Where is God At Work?
Your workplace may involve a tyrannical boss, or ghastly colleagues; tedious work; unforgiving hours; meagre pay. Yet God can work in these situations. Will Morris proposes that we take another look. Our work context can be where we exercise responsibility,...
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Your workplace may involve a tyrannical boss, or ghastly colleagues; tedious work; unforgiving hours; meagre pay. Yet God can work in these situations. Will Morris proposes that we take another look. Our work context can be where we exercise responsibility, and cut square corners, behave ethically; where we can care for those in need - our fellow workers may be starving for respect, or kindness; where we can reach out to those trapped by debt, family commitments, or ambition. The workplace can be where we are able to exercise our talents, to create employment for others, to ensure that each corporate decision is just that bit better than the one before. It can also be a context for mission. It is hard to hide at work: your colleagues probably know you well, and you can be a witness to Christ just by being who you are. This book is wonderfully thoughtful, positive and practical, and filled with observations and anecdotes from the author's own career in a demanding business world.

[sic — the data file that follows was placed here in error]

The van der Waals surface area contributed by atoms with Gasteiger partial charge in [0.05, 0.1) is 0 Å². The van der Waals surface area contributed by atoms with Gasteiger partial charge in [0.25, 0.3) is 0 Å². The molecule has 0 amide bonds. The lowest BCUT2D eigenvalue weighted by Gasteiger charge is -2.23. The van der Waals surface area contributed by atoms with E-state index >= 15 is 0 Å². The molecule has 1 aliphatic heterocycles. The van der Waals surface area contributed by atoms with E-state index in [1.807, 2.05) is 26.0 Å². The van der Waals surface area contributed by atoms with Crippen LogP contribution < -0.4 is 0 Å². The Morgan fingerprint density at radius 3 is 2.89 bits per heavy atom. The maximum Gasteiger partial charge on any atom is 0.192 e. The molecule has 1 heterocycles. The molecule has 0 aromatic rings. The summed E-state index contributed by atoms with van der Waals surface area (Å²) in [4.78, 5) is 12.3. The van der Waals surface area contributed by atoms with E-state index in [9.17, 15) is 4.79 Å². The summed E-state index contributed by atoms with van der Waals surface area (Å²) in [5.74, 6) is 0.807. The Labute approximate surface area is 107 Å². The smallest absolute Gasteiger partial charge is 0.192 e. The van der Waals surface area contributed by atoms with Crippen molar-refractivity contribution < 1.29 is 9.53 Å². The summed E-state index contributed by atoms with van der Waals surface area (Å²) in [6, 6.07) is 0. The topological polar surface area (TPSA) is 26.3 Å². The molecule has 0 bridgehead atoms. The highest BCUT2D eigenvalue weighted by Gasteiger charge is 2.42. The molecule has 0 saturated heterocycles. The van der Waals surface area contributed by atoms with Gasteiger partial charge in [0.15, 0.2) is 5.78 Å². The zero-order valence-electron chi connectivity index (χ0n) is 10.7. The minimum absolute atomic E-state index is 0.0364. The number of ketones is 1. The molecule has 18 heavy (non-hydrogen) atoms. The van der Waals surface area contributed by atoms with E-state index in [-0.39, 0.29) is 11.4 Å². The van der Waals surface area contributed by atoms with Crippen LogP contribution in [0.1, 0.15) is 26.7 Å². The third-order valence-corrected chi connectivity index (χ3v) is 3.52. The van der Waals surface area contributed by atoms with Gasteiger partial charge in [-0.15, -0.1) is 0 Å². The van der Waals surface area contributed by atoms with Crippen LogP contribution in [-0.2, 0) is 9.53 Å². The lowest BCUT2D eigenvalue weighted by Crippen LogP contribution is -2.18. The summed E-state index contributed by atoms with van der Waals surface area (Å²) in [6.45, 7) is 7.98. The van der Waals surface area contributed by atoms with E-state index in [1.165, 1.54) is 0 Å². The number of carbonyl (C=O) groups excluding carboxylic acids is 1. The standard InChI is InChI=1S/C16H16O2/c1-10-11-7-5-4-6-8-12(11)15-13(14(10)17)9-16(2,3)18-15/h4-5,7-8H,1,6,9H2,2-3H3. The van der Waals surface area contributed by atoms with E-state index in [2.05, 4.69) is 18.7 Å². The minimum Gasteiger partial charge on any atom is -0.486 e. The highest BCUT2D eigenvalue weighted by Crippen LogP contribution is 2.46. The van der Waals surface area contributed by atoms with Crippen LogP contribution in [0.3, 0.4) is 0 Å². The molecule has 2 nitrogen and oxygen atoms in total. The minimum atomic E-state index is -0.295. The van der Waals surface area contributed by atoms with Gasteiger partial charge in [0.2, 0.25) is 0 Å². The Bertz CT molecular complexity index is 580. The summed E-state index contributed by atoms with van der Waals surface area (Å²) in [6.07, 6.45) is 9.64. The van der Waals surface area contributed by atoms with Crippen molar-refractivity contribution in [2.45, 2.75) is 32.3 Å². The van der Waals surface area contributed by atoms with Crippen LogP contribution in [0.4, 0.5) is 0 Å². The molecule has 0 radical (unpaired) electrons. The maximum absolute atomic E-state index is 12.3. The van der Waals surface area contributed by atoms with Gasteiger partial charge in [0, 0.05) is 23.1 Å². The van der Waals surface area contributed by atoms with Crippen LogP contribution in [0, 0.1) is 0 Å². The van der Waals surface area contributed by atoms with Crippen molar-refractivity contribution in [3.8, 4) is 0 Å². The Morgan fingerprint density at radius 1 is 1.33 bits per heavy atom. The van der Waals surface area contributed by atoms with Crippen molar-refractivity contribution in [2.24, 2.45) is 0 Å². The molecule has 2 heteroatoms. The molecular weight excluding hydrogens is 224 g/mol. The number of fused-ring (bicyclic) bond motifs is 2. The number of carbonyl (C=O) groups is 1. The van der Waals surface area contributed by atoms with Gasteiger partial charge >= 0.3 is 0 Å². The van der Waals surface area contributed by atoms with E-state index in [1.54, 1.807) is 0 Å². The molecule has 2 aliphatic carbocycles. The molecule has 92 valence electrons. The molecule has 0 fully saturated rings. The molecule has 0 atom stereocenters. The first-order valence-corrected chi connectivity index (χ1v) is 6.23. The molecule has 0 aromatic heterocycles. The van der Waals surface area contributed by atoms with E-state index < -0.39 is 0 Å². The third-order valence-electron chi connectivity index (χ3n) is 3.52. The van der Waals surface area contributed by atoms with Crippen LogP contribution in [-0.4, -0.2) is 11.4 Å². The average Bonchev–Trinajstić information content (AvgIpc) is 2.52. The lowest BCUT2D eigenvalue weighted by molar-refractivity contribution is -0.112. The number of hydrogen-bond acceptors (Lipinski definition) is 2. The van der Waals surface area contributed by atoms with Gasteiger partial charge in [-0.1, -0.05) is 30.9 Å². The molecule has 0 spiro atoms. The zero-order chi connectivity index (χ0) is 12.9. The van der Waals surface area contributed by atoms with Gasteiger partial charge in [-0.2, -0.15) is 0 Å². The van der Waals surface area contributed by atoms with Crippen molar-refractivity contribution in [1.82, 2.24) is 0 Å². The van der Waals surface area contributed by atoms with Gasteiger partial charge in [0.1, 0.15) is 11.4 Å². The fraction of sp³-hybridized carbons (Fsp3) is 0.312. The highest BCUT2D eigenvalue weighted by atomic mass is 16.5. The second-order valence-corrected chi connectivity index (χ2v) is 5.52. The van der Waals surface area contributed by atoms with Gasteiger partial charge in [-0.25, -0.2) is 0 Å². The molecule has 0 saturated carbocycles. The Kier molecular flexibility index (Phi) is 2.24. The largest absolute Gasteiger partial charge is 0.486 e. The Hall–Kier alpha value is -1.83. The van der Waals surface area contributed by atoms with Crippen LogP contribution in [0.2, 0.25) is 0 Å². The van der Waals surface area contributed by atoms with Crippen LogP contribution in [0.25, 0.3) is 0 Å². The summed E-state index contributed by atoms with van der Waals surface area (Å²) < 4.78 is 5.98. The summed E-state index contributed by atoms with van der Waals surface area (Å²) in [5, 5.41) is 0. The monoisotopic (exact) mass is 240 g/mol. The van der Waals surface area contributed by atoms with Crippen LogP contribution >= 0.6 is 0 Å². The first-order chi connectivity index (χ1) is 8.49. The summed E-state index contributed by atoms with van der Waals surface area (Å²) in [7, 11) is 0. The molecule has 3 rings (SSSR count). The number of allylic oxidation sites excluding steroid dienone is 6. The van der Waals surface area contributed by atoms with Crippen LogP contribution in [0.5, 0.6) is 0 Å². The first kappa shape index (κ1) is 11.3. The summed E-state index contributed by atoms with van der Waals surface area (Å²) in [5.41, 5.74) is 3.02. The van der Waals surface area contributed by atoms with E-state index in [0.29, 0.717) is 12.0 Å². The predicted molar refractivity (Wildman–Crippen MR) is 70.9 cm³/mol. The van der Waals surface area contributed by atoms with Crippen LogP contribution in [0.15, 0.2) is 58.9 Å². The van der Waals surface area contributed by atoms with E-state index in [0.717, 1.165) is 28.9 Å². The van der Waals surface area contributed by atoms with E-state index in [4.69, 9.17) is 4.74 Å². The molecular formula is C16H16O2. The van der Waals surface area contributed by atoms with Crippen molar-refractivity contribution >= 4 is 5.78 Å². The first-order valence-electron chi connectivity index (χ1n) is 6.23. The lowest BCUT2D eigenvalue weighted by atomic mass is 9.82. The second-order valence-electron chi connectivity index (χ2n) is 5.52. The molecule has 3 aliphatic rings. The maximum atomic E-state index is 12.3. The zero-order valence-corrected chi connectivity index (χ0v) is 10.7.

Morris was the Victorian Age's model of the Renaissance man. Arrested in 1885 for preaching socialism on a London street corner (he was head of the Hammersmith Socialist League and editor of its paper, The Commonweal, at the time), he was called before a magistrate and asked for identification. He modestly described himself upon publication (1868--70) as "Author of "The Earthly Paradise,' pretty well known, I think, throughout Europe." He might have added that he was also the head of Morris and Company, makers of fine furniture, carpets, wallpapers, stained glass, and other crafts; founder of the Society for the Protection of Ancient Buildings; and founder, as well as chief designer, for the Kelmscott Press, which set a standard for fine book design that has carried through to the present. His connection to design is significant. Morris and Company, for example, did much to revolutionize the art of house decoration and furniture in England. Morris's literary productions spanned the spectrum of styles and subjects. He began under the influence of Dante Gabriel Rossetti with a Pre-Raphaelite volume called The Defence of Guenevere and Other Poems (1858); he turned to narrative verse, first in the pastoral mode ("The Earthly Paradise") and then under the influence of the Scandinavian sagas ("Sigurd the Volsung"). After "Sigurd," his masterpiece, Morris devoted himself for a time exclusively to social and political affairs, becoming known as a master of the public address; then, during the last decade of his life, he fused these two concerns in a series of socialist romances, the most famous of which is News from Nowhere (1891).